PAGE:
A father of five in the jungles of Brazil had always been a hard-working man who tried to do the right thing; how was it that he woke up with a hangover, his wife missing from their home?
Then Leonardo Oliveira* recalled that she had fled the previous night – he must have gotten violent – probably thinking she had better chances of survival among the wild animals in the jungle than with him when he was drunk. The 58-year-old Oliveira admitted to himself that he had hit her again, even as he rationalized that he probably hadn’t hurt her badly.
For years he had grown remorseful about one poor decision after another, leading to a tragic pattern of trying to drown his regrets in alcohol. The sense of well-being he sought in hard liquor instead drove him into conflict with others, and his arguments with villagers grew in number and intensity, a local ministry leader said.
Contrary to what Oliveira told himself, his drunken rages against his wife always turned violent. The more his life filled with sin, the more he resented the talk of repentance and salvation coming from the native Christian who had long visited him from a neighboring village. His contempt for Christians grew white-hot.
“Oliveira hated evangelicals, and whenever someone told him the gospel, he rejected it,” the ministry leader said.
One day his rage at others collided with anger at himself and his life choices, creating the inner equivalent of a collapsed star – a black hole in his soul that drove him to confront the evangelist.
“He was in a heavy depression and feeling empty,” the leader said. “He decided to find the missionary that for many years had shared the gospel with him.”
Determined to interrogate the native Christian about whether there was any truth in the gospel, Oliveira trekked to the other village to visit him.
“That day he was impacted by the power of the gospel, and he gave his life to Jesus Christ,” the ministry leader said. “Oliveira abandoned alcohol and asked the local missionary to establish a church in his village.”
Soon Oliveira’s wife also committed her life to the Lord. Recently the ministry leader, some team members and Christians from another village visited the village, he said.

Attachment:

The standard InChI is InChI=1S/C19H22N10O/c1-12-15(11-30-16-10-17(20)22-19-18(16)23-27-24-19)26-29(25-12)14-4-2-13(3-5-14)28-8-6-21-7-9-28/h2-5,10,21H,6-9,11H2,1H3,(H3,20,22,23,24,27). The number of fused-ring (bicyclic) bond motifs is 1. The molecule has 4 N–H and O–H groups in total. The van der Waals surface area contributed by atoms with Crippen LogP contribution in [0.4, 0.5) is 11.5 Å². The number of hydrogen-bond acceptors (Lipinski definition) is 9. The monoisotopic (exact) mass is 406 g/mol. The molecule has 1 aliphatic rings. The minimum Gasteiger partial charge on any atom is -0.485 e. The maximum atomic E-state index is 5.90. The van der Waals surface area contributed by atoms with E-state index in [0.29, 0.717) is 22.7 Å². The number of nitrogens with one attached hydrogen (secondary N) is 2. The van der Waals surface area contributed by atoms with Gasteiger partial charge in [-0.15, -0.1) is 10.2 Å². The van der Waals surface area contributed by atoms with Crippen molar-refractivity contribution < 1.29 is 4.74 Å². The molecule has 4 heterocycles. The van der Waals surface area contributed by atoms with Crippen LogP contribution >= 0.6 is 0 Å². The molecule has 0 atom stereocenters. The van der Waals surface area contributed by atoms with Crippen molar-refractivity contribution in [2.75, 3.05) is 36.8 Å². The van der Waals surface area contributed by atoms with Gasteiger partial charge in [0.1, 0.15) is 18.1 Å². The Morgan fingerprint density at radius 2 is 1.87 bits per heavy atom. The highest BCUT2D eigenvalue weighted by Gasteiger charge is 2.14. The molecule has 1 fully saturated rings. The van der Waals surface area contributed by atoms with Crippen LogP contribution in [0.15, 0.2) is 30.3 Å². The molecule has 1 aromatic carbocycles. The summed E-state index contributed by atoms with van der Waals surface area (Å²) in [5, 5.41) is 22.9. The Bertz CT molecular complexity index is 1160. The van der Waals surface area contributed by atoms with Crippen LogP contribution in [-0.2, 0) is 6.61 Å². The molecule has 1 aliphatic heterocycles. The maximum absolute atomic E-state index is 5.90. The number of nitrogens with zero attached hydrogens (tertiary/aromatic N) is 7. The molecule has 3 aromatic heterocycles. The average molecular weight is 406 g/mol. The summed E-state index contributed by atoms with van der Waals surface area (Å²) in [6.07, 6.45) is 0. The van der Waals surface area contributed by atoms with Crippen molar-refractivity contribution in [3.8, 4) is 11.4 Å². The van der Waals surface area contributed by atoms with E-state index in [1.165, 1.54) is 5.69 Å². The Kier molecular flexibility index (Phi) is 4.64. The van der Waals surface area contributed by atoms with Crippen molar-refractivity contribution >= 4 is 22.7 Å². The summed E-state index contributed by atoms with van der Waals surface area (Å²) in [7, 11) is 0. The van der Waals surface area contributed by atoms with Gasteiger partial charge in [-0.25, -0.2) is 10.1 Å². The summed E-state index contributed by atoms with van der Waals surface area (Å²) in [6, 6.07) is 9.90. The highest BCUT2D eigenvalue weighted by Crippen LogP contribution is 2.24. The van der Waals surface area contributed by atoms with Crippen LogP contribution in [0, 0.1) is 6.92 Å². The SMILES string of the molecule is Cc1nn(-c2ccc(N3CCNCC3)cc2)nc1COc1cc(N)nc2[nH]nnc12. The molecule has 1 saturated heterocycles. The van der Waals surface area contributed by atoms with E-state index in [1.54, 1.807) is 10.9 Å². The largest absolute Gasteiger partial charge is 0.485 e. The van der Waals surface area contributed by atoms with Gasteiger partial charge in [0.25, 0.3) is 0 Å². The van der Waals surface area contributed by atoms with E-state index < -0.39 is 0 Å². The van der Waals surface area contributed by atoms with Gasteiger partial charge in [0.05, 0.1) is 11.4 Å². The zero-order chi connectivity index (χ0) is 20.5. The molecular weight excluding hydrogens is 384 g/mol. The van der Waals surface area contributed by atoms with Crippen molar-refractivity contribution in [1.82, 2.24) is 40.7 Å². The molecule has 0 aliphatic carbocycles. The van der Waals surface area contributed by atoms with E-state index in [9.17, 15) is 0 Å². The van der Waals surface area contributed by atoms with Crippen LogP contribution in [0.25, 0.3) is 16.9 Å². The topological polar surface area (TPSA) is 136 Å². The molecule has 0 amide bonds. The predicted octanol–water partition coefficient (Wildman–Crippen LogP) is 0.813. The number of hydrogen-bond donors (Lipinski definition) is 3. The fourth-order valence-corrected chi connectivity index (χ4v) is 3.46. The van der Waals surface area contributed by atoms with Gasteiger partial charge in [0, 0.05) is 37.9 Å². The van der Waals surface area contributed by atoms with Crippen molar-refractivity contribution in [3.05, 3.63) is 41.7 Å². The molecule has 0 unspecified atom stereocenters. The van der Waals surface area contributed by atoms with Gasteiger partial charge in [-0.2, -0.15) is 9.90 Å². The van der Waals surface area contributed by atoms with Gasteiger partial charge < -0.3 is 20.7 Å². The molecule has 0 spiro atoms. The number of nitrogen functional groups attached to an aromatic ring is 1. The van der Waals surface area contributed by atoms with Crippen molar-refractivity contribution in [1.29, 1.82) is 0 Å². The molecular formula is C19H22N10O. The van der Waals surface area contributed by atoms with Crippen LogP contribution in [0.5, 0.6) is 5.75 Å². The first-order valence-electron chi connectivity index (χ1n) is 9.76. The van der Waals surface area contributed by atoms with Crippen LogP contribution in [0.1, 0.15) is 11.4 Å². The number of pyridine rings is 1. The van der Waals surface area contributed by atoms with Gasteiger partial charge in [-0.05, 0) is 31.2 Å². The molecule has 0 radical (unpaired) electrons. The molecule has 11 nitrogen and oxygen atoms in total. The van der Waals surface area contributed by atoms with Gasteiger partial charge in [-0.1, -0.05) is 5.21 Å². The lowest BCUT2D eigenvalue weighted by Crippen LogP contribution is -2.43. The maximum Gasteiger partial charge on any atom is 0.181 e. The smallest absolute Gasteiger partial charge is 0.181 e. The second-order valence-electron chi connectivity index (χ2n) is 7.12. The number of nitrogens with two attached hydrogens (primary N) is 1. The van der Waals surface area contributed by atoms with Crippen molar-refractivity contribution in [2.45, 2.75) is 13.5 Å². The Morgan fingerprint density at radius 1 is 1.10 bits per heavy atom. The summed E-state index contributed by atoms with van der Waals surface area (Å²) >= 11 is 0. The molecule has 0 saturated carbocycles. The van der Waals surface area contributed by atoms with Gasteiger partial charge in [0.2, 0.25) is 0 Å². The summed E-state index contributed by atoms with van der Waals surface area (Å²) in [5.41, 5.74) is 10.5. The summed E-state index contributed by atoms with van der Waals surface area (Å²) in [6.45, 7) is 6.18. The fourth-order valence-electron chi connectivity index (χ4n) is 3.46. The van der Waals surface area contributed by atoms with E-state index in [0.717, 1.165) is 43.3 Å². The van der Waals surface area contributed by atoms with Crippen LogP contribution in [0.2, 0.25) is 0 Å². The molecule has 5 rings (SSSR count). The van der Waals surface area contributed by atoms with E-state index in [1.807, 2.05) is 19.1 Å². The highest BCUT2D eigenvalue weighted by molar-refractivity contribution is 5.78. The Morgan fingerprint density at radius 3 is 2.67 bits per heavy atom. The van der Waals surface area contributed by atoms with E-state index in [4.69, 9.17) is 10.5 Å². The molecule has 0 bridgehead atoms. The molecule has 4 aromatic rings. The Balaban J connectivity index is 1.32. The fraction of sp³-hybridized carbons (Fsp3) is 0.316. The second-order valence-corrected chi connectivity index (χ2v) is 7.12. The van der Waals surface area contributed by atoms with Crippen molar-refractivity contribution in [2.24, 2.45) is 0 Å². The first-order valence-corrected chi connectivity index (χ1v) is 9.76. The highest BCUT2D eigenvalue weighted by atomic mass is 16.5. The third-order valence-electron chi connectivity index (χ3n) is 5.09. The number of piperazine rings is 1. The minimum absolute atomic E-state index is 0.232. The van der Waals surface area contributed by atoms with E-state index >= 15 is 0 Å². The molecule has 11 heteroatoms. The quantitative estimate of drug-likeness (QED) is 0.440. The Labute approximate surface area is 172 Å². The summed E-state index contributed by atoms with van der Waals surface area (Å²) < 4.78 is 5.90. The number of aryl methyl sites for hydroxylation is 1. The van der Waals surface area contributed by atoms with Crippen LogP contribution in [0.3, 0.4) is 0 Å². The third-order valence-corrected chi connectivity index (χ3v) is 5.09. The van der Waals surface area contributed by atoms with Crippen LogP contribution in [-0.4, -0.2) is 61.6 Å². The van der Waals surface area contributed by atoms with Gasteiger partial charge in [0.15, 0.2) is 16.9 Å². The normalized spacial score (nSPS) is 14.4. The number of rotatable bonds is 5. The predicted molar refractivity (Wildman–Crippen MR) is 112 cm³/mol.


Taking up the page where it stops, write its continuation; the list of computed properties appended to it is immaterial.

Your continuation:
“We stayed all day, held a service of praise and worship to God, and at the end of the service six people decided to give their lives to Jesus Christ as the only Lord and Savior,” the leader said. “It was a very special day, because for many years this village and the residents resisted receiving the gospel, but they were finally convinced by the power of God. Today in the village there is a new congregation, a new church.”
Tribal people in some villages in Brazil have resisted the gospel for decades before opening their hearts to Christ.
In a village at the head of a river, unidentified for security reasons, about 250 people had long opposed the message of God’s kingdom, the ministry leader said. But recently he and team members visited the jungle village to officiate Christian weddings for 12 couples and baptize 24 people.
“It was very gratifying, because it is now that we are seeing the fruit of the evangelization work in this village, whereas when it started it was not easy,” he said. “Later we returned to the village, this time to study the Word of God with the members and local leaders.”
Workers distributed 80 Bibles to villagers, and 60 people participated in the study, he said.
Other villages appear instantly ready for the gospel, such as one on the banks of another river where initially local missionaries found most villagers regularly getting drunk in their quest for peace and joy, the leader said. Not long after hearing the gospel, every one of the inhabitants unanimously decided to put their faith in Christ. A new congregation was eager to lead the village into making a new start in Christ, he said.
Many of these villages are so remote that COVID-19 has not reached them. The gospel reaches them only in processes that can take years to overcome daunting obstacles. To reach one ethnic group in a jungle village, native workers spent 15 years discipling young people from the tribe who had migrated to a city. People from outside this ethnicity, unidentified for security reasons, are forbidden by law from entering the jungle villages to proclaim Christ.
A member of the tribe who was trained in the city recently returned to his native village with the gospel.
“He is a Christian son of God who has love for his people, and he has taken the challenge of evangelizing his own people – because he is from there, no one can forbid him from preaching the gospel,” the ministry leader said. “With your support, a boat and motor have already been purchased, and our missionary has already returned to his ethnic village to tell them about the love of God.”
Such missionaries are bringing the message of eternal life in Christ throughout the country. Please consider a donation today to equip and encourage them in the task.
*Name changed for security reasons